The Coastal Public Space Protection Order (PSPO) 2023 aims to protect the area’s wildlife and prevent antisocial behavior that can ruin people’s trips to the beach and Kents coasts.
Starting tomorrow, there will be new rules implemented to ensure that all visitors to the coastline have an enjoyable experience.
People who fail to comply with these new regulations that come into effect tomorrow when asked to do so by police of council enforcement officers may receive a £100 fixed penalty notice.
Severe breaches of the new rules may even land you in court or with a fine of up to £1,000.
Marie Royle, the Deputy Director of People at Canterbury City Council has emphasised that these common-sense rules are intended to safeguard the coastal area and its wildlife, which represents a true gem in the area’s collection of treasures.
Furthermore, these rules will ensure that everyone can enjoy their time at the beach whilst still maintaining a safe and respectful environment for all.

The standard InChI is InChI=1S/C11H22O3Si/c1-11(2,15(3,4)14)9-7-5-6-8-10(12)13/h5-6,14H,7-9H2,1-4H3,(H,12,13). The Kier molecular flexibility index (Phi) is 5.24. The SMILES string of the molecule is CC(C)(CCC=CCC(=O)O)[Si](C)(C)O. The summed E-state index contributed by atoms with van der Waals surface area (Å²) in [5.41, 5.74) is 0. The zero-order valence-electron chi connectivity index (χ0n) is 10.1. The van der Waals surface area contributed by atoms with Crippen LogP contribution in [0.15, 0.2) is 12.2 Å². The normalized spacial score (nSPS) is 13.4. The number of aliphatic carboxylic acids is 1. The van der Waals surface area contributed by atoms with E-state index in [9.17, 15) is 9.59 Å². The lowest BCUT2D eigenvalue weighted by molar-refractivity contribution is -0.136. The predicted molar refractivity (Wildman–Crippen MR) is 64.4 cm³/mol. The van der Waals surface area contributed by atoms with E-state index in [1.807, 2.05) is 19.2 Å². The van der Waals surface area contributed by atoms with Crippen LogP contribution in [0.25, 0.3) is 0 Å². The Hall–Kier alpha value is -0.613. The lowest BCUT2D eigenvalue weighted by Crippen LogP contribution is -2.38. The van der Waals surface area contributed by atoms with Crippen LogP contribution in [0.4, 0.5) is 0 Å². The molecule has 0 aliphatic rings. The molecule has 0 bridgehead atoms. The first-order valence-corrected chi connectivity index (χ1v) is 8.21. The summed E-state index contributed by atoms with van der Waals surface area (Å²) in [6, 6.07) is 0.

What are these new rules?
- the harming of wildlife (sea angling and lawful bait digging for personal use excepted)
- jumping from Whitstable Harbour, Herne Bay Pier and breakwater and Hampton Pier
- urinating or defecating in public.
- use of disposable barbecues.
- open fires except the beach between Burlington Drive eastwards to the border with Thanet.
- continuing to drink alcohol when asked to stop by a police officer or Enforcement officer.
- acting dangerously or being careless while sailing a pleasure boat, windsurfer, kite board, jet ski or other vessel.
- riding or launching jet skis other than in compliance with relevant byelaws and the council’s registration scheme.
- recreational camping (sunshades, windbreaks, fishing shelters and baby shades excepted).
- the throwing of stones or pebbles or anything else in a way that is likely to cause others alarm, harassment or distress.
- the removal, damage or vandalism of the land, fixtures, fittings and flora and fauna.
What are Public Space Protection Orders (PSPO)
PSPOs are legal measures introduced by Canterbury City Council to address and prevent antisocial behaviour in public areas, they are commonly put in place in public areas such as parks, beaches and town centres.
These orders make it a criminal offence to engage in certain activities such as the ones listed above and are put in place with the intention of improving the overall quality of life for residents and visitors in public spaces by deterring antisocial behaviour and ensuring a safe environment.